On the future plans, Kapur said that they are exploring options to penetrate the US market. After dominating the Indian and European markets the next target is the US. E-drive will be a part of it. “In electrification the motor in a controller is important. Today, we do not make controllers, they are imported from from Nidec, a Japanese company.” He feels it would be a great initiative to encourage local manufacturers because there is a lot of foreign exchange fluctuation and there are a lot of other risks as well.
He also thanked Maruthi Suzuki for its push for localisation. “I feel localisation and indigenisation is a great drive. Freedom from foreign exchange fluctuation is a big gain. In our business, making of tools and dyes is our greatest advantage while many others have to import them.” On the challenges for the Indian automotive industry Kapur said that it has become more disrupted and Sona BLW was trying to understand the road map between the component maker and OEMs. “This is what has become a challenge for the component industry like us. There is no clarity on where they are headed to. In Europe there is more clarity because the change is much quicker. Lots of them are driven by customer’s demand. Therefore, to understand where OEMs are going is a challenging task. Technological disruptions will always be there. That is what we do by seeing how we can continuously improve our product. If we are not doing, somebody else will do it. Therefore, we work continuously on in-wheel motor. In-wheel motor may rest on the back wheels and not on the front wheels. That would take the differential out, but it gives us the opportunity with other gears.”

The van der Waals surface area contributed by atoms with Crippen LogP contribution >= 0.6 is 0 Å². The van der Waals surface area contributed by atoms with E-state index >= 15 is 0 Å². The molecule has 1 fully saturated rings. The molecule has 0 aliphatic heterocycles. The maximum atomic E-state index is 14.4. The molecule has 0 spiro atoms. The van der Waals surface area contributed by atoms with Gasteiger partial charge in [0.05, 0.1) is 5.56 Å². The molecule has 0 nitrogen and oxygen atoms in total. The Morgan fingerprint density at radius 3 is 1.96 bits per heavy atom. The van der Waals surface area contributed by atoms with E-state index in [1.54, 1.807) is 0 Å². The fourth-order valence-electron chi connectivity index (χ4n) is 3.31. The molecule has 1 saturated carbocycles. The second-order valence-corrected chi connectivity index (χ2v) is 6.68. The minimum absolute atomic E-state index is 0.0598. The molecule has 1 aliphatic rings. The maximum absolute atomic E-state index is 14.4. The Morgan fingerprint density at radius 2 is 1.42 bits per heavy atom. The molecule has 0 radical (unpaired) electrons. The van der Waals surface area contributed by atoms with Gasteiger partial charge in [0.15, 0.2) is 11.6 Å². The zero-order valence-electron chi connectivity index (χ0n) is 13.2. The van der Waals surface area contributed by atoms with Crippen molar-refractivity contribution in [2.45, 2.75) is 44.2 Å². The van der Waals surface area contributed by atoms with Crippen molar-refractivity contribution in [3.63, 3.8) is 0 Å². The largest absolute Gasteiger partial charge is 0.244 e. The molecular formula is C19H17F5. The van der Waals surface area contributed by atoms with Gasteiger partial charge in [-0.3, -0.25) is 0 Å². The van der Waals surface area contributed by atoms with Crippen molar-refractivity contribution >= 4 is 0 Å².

On NVH levels, Kapur said, “NVH is actually coming in from the design. For the normal gears when we design, we keep up the overlap ratio pretty much. Because of this, there is no transmission error with the surface terminologies. For modelling, we use spherical involutes, which gives better overlap and better transmission error than normal one. It is not a conventional design methodology, but the features that we use like spherical involutes is coming and dropping down NVH. So, we have good DB level there. Also, the surface finish is good through forging. For R&D we have 12 to 15 people working across the country. We have registered with DSIR. And, we test in-house any new design, before it reached the customer.”
Sunjay J Kapur, Group CEO, Sona BLW Precision Forgings Limited
Differential axle gears.
Sona BLWs coaxial e-axle with an integrated motor.